Often times, cheating is scary, stressful and isolating. So it’s only natural for your friend to seek comfort from you, explains AASECT Certified Sex and Relationship Therapist Tammy Nelson, Ph.D., author of When You are the One Who Cheats to SELF. While it’s nice that your friend trusts you enough to share this information, there are plenty of other reasons why you might not feel equipped to handle this news. Maybe you have been cheated and hearing your friend’s story turns you on. You might be close to your friend’s partner and you don’t want to participate in any cheating. Or maybe you love your friend, but you don’t have the energy for this drama. Whatever the cause of your discomfort, remember to take care of your own needs as well.
Step 5: Set some boundaries, especially if your friend wants you to keep this a secret.
A friend who tells you about cheating might want support, but they probably want something else too: that you keep their secret. This is a big request, and you are totally within your rights to set limits around this conversation, says Dr. Nelson, and one of those limits can be, “I won’t keep this a secret to you. ”
If you can’t stand the thought of spending time with your friend’s partner while still being aware of the cheating, Dr. Torrisi has two suggestions. You can tell your friend that you are going to withdraw from the friendship for a while, or you can explain that if he doesn’t tell his partner about cheating after a while, you will say so.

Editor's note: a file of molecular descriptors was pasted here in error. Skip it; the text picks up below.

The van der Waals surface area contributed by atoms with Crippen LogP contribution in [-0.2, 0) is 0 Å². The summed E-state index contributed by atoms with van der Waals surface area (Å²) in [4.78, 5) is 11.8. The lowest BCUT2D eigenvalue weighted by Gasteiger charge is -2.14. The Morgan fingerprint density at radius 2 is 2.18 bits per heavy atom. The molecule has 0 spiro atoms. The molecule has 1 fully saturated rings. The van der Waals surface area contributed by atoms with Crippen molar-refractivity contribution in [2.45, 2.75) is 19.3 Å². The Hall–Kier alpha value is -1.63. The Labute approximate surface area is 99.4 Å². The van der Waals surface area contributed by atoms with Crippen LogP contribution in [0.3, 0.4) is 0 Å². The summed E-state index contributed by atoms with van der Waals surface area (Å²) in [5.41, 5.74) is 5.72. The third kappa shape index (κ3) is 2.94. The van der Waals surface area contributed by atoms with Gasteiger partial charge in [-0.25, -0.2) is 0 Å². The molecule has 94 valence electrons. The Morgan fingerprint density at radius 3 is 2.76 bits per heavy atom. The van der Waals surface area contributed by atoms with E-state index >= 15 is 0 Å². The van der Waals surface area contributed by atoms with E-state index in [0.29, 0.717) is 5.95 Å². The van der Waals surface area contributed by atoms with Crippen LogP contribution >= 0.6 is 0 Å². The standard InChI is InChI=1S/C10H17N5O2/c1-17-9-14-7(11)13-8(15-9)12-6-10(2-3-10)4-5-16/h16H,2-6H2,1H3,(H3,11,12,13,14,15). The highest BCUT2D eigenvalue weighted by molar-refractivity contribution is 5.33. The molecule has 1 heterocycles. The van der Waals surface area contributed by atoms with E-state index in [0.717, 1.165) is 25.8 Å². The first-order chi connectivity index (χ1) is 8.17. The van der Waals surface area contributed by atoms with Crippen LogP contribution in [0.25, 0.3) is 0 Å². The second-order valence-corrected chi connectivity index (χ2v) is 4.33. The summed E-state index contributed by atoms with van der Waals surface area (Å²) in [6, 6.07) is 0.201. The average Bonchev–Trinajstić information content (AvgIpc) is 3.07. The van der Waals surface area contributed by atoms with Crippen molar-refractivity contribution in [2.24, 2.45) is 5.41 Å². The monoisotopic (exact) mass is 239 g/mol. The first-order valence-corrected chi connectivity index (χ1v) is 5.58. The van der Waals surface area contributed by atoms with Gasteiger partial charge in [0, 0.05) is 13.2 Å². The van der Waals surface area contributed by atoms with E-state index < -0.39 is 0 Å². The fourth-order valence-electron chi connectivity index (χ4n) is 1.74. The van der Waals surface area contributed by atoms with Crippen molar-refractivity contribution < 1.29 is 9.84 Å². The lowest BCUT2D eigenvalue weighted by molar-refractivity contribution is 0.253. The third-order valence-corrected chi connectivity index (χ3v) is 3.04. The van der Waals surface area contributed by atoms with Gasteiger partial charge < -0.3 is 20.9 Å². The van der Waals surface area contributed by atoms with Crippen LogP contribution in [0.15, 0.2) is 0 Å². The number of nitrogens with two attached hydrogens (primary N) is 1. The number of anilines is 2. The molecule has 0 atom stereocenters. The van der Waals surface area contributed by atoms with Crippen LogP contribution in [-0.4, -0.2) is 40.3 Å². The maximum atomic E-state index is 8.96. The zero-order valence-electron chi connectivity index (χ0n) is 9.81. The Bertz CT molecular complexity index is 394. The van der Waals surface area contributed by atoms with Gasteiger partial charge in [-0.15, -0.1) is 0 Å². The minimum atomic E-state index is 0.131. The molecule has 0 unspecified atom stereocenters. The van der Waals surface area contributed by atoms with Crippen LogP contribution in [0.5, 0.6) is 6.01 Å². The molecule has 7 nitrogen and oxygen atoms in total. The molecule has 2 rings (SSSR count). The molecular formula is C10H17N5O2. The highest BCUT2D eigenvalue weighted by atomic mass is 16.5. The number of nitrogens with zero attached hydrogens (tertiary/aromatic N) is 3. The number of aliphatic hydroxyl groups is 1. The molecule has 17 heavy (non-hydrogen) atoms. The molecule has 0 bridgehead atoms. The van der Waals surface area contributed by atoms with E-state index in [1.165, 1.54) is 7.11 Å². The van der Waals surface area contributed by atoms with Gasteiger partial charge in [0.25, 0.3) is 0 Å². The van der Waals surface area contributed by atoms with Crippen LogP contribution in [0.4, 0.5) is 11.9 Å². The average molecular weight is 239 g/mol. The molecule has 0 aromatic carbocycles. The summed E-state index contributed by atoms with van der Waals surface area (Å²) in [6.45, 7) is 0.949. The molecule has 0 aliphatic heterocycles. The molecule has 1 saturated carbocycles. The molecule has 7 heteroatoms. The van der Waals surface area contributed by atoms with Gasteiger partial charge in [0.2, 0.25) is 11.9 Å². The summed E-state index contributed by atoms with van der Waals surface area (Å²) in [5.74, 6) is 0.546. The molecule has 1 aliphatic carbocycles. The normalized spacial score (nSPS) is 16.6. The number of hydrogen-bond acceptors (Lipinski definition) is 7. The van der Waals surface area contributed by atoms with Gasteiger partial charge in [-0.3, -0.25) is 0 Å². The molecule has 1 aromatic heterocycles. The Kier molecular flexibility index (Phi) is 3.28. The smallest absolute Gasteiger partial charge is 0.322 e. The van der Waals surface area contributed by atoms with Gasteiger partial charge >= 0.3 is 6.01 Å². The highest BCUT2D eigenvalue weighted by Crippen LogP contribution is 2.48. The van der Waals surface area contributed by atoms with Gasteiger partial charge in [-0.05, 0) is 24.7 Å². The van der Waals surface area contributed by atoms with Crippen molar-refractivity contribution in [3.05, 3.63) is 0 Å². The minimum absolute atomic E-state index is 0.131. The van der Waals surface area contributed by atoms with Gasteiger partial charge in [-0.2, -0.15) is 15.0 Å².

You don’t have to say this in a mean or critical manner. Instead, you could say something like “I can’t keep this a secret.” Then you can offer to help your friend think of ways to tell their partner, including plans to stay safe in case they react badly.
Step 6: If you are going to be there for your friend, reserve your judgment.
Deciding whether or not you are ready to keep this a secret is deeply personal and depends on a lot of things – there is no “right” way for you to present yourself. But if you feel comfortable being the person who helps a friend fight cheating, try not to be judgmental as much as possible. And if you think you don’t have the time and space to support them, remember that it’s okay to communicate this clearly (and with compassion).
Even if cheating is not the choice you would make, try to remember the times when you benefited from a non-judgmental ear. At the end of the day, it’s not about you – it’s your friend – and everyone deserves to be supported through tough times.